Is this like Angular in that it can't be run on a Node/io.js server to generate HTML? Any isomorphic plans for it's future?


From a development standpoint, it reminds me of Silverlight and WPF. I'm very happy to see this. MVVM is a simple but powerful pattern.


If you used Caliburn, it should. The same guy is behind both.


So this is why he bailed on the Angular team?


He wrote a blog post explaining his reasons for leaving: http://eisenbergeffect.bluespire.com/leaving-angular/

"I am not saying that Angular 2.0 is going to be a bad framework. What I am saying is that it is no longer fundamentally the same thing I was originally hired to help build nor is it compatible with my vision for the future. It is no longer the best path ahead for the existing Durandal community and it also isn't the best choice for anyone who has used my other frameworks and wishes to migrate to the web."


YET. ANOTHER. Javascript framework.

This is what people are talking about in countless blog posts (that also make their way to the front page of HN.)

So glad I'm not a front end dev trying to keep up with this world.


There are two sides to it: yes, new frameworks and new stuff to learn, and that can be overwhelming.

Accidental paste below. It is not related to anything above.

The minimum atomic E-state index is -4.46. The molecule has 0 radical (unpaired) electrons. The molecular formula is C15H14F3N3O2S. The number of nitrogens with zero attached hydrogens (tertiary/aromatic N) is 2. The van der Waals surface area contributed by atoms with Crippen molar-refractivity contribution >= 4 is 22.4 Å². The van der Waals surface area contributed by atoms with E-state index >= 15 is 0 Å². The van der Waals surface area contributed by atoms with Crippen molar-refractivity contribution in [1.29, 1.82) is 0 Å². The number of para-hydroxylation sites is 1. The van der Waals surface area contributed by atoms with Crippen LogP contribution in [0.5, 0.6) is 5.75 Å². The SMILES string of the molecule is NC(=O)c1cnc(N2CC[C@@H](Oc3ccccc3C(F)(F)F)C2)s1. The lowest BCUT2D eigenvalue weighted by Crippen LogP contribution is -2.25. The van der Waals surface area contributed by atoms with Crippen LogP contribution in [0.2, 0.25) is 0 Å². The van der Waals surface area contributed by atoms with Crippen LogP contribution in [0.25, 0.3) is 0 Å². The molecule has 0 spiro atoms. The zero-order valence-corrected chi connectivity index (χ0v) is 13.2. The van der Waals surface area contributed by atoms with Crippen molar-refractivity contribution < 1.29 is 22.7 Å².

On the other hand, rapid evolution leads to better ideas, keeps your mind fresh as your learning never ceases, and an opportunity to improve yourself, keep your career in demand, and generate more income for yourself.

Example: when I started web dev, client-side code was basically a giant function containing browser-specific DOM manipulation.

Today, client-side code is arranged in modules with single responsibility, well-defined application architecture, easy to test, easy to modify or extend, the app logic cleanly separated from the UI.

Rapid evolution also keeps the mind fresh. You're continually learning new concepts, absorbing new ideas. This helps me enjoy my job; I'm always learning.

Rapid evolution keeps my skills in demand, too. My last 2 gigs have been because I learned Angular. I'd be hard-pressed to find work if I was still building web apps like it was 1998.


I can agree that it is a bit overwhelming to keep up with the new 0day hotness. But in all honesty it's also exciting. Things are changing constantly, and mostly for the better. I am particularly glad to be a front end developer and enjoy the constant strive to learn the newest thing.


I don't really see why this is a problem. When my team started using Durandal, the learning curve wasn't very steep, and in the end, it became way faster to create new pages/features.

If a framework learns from the mistakes of the past and builds on previous success, then I welcome it.


If you don't like new frameworks, nobody is stopping you from sticking with old frameworks.


Same can be said for Ruby, Python, C#, etc. A lot of people have a lot of ideas, preferences and time to burn creating/learning new client side frameworks.